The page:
What is a Cornet and how does it Compare to a Trumpet?

23rd January 2019

trumpet

If you don’t play a brass instrument or are not part of a band, you can be forgiven for getting a little confused over the different types of smaller instruments – especially as they can sometimes look very similar. Take a cornet and a trumpet for example, people often think they are one and the same, when in reality there are a number of subtle differences between the two.

A difference in history

Probably the most significant difference between a trumpet and a cornet is their histories. The trumpet is a musical instrument which has been around for centuries, perhaps even millennia. Initially made from horn and used as a signal, it has developed over time into a more sophisticated metal version of a signal horn, and then with the introduction of valves, into a musical instrument. Therefore, the trumpet has a long history both military and ceremonial, as well as musical.

In contrast, the cornet is a relatively modern instrument as it was invented around 1828 when musicians added valves to a post horn in an attempt to create a musical instrument which had a wider range and different sound to the trumpet.

A difference in sound

The next difference between the trumpet and the cornet is their sounds.

Whilst many people think the trumpet and cornet sound the same, they actually make quite different sounds.

There are two types of cornet on offer, which both give different sounds. A soprano Eb cornet produces a higher sound than a normal cornet (Bb), and so in order to play full musical range on a cornet, you might occasionally see cornet players swapping between a higher and regular instrument during a brass band performance. Alternatively, some players prefer to play on just one or the other.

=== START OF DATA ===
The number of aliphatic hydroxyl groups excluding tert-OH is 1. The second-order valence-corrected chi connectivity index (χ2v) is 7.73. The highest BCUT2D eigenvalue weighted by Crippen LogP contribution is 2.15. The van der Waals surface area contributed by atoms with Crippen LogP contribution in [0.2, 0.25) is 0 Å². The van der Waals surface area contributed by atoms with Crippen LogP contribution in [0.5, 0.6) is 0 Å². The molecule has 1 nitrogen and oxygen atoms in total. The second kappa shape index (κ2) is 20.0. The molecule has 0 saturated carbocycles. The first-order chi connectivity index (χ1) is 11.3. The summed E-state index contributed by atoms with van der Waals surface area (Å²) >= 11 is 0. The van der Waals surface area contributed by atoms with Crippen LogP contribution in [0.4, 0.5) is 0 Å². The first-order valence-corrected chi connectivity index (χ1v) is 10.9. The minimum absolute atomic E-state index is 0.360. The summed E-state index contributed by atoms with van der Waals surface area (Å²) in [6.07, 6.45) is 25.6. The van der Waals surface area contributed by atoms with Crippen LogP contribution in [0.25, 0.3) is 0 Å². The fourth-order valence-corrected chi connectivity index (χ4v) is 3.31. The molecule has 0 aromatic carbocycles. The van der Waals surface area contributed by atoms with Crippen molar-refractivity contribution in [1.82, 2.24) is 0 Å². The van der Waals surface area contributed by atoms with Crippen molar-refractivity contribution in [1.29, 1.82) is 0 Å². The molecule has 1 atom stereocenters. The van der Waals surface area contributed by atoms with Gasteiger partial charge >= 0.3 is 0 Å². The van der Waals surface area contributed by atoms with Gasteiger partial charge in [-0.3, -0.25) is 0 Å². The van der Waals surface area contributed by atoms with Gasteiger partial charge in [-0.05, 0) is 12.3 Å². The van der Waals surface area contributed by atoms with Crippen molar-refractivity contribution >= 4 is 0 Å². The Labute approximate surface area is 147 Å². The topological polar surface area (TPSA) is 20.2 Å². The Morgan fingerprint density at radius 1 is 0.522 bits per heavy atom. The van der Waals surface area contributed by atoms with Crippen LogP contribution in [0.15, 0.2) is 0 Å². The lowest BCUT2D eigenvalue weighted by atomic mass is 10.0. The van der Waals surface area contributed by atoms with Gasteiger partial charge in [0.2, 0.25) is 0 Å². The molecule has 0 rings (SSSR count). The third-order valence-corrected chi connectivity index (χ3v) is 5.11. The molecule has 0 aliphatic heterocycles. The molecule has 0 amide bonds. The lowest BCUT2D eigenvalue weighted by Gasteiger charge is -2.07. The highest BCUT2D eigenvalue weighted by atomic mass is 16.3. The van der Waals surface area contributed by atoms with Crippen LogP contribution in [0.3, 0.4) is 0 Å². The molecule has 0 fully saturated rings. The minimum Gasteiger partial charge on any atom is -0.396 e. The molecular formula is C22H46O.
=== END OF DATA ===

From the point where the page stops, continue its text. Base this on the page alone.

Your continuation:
In terms of tone, the trumpet is noted for having a livelier, clearer sound, where the cornet is a deeper, broader sound.

A difference in design

If you look closely at a trumpet and a cornet, you’ll notice there are a number of physical differences. The cornet has four 180 degree curves in its tubing whereas the trumpet has only two curves. The cornet also has a conical shaped bore (the main bit leading up to the bell where the sound comes out) whereas the trumpet has a cylindrical shaped bore.

The two instruments also have different mouthpieces, although it is harder to notice this difference merely by looking at the two instruments. The trumpet is the only brass instrument to use a shallow, bowl shaped mouthpiece, whereas the cornet’s mouthpiece is deeper and v-shaped.

At Dawkes Music we stock a wide range of trumpets and cornets suitable for all levels – browse our selection here!